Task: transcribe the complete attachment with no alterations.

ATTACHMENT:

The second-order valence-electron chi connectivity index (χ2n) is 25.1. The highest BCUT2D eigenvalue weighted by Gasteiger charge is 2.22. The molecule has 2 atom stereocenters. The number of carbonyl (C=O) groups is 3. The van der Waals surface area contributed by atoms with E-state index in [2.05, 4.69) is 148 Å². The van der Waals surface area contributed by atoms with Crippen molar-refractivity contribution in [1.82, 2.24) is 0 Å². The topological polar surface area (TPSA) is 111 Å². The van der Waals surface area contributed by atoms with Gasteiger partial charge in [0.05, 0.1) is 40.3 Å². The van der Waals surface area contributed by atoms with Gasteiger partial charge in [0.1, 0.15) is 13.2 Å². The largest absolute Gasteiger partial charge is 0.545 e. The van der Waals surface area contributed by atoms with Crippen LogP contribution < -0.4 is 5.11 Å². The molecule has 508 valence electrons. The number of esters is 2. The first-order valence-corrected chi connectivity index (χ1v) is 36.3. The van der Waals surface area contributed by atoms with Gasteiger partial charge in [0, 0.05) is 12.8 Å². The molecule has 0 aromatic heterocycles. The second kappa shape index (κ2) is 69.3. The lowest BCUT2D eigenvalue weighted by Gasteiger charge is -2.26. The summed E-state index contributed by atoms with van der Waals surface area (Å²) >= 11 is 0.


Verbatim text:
The second-order valence-electron chi connectivity index (χ2n) is 25.1. The highest BCUT2D eigenvalue weighted by Gasteiger charge is 2.22. The molecule has 2 atom stereocenters. The number of carbonyl (C=O) groups is 3. The van der Waals surface area contributed by atoms with E-state index in [2.05, 4.69) is 148 Å². The van der Waals surface area contributed by atoms with Crippen molar-refractivity contribution in [1.82, 2.24) is 0 Å². The topological polar surface area (TPSA) is 111 Å². The van der Waals surface area contributed by atoms with Gasteiger partial charge in [0.05, 0.1) is 40.3 Å². The van der Waals surface area contributed by atoms with Gasteiger partial charge in [0.1, 0.15) is 13.2 Å². The largest absolute Gasteiger partial charge is 0.545 e. The van der Waals surface area contributed by atoms with Crippen LogP contribution < -0.4 is 5.11 Å². The molecule has 508 valence electrons. The number of esters is 2. The first-order valence-corrected chi connectivity index (χ1v) is 36.3. The van der Waals surface area contributed by atoms with Gasteiger partial charge in [0, 0.05) is 12.8 Å². The molecule has 0 aromatic heterocycles. The second kappa shape index (κ2) is 69.3. The lowest BCUT2D eigenvalue weighted by Gasteiger charge is -2.26. The summed E-state index contributed by atoms with van der Waals surface area (Å²) >= 11 is 0.